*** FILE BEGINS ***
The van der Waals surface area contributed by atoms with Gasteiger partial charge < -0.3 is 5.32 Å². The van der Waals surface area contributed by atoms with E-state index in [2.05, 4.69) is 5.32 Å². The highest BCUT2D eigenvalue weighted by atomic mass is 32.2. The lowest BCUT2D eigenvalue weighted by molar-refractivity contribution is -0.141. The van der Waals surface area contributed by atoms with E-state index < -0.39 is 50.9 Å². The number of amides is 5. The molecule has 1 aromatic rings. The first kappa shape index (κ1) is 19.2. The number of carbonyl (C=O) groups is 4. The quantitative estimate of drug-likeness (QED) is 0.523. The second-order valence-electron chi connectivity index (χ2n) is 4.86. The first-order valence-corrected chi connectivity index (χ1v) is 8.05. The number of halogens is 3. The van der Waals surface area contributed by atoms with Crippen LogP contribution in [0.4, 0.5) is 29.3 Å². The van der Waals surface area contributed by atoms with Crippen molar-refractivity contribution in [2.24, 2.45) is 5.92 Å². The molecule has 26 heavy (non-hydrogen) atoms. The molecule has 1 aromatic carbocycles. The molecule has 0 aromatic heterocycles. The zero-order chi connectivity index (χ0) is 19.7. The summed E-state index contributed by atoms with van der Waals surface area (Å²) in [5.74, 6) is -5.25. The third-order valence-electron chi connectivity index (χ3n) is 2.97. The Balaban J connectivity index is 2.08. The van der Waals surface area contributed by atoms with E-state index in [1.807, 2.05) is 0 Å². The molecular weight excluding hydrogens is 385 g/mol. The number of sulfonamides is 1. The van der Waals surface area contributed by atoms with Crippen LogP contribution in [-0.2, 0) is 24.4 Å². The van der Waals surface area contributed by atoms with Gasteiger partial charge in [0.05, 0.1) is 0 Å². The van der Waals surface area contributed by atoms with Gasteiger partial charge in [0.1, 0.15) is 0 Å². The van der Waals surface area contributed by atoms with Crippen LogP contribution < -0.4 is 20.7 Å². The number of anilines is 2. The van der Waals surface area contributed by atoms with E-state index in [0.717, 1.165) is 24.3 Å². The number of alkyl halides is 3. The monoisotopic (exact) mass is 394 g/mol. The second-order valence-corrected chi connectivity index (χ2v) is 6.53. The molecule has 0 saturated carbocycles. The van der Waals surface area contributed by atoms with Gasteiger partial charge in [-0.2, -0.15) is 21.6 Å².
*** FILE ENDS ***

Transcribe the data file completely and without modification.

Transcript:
The van der Waals surface area contributed by atoms with Gasteiger partial charge < -0.3 is 5.32 Å². The van der Waals surface area contributed by atoms with E-state index in [2.05, 4.69) is 5.32 Å². The highest BCUT2D eigenvalue weighted by atomic mass is 32.2. The lowest BCUT2D eigenvalue weighted by molar-refractivity contribution is -0.141. The van der Waals surface area contributed by atoms with E-state index < -0.39 is 50.9 Å². The number of amides is 5. The molecule has 1 aromatic rings. The first kappa shape index (κ1) is 19.2. The number of carbonyl (C=O) groups is 4. The quantitative estimate of drug-likeness (QED) is 0.523. The second-order valence-electron chi connectivity index (χ2n) is 4.86. The first-order valence-corrected chi connectivity index (χ1v) is 8.05. The number of halogens is 3. The van der Waals surface area contributed by atoms with Crippen LogP contribution in [0.4, 0.5) is 29.3 Å². The van der Waals surface area contributed by atoms with Crippen molar-refractivity contribution in [2.24, 2.45) is 5.92 Å². The molecule has 26 heavy (non-hydrogen) atoms. The molecule has 1 aromatic carbocycles. The molecule has 0 aromatic heterocycles. The zero-order chi connectivity index (χ0) is 19.7. The summed E-state index contributed by atoms with van der Waals surface area (Å²) in [5.74, 6) is -5.25. The third-order valence-electron chi connectivity index (χ3n) is 2.97. The Balaban J connectivity index is 2.08. The van der Waals surface area contributed by atoms with E-state index in [1.807, 2.05) is 0 Å². The molecular weight excluding hydrogens is 385 g/mol. The number of sulfonamides is 1. The van der Waals surface area contributed by atoms with Crippen LogP contribution in [-0.2, 0) is 24.4 Å². The van der Waals surface area contributed by atoms with Gasteiger partial charge in [0.05, 0.1) is 0 Å². The van der Waals surface area contributed by atoms with Gasteiger partial charge in [0.1, 0.15) is 0 Å². The van der Waals surface area contributed by atoms with Crippen LogP contribution < -0.4 is 20.7 Å². The number of anilines is 2. The van der Waals surface area contributed by atoms with E-state index in [0.717, 1.165) is 24.3 Å². The number of alkyl halides is 3. The monoisotopic (exact) mass is 394 g/mol. The second-order valence-corrected chi connectivity index (χ2v) is 6.53. The molecule has 0 saturated carbocycles. The van der Waals surface area contributed by atoms with Gasteiger partial charge in [-0.2, -0.15) is 21.6 Å².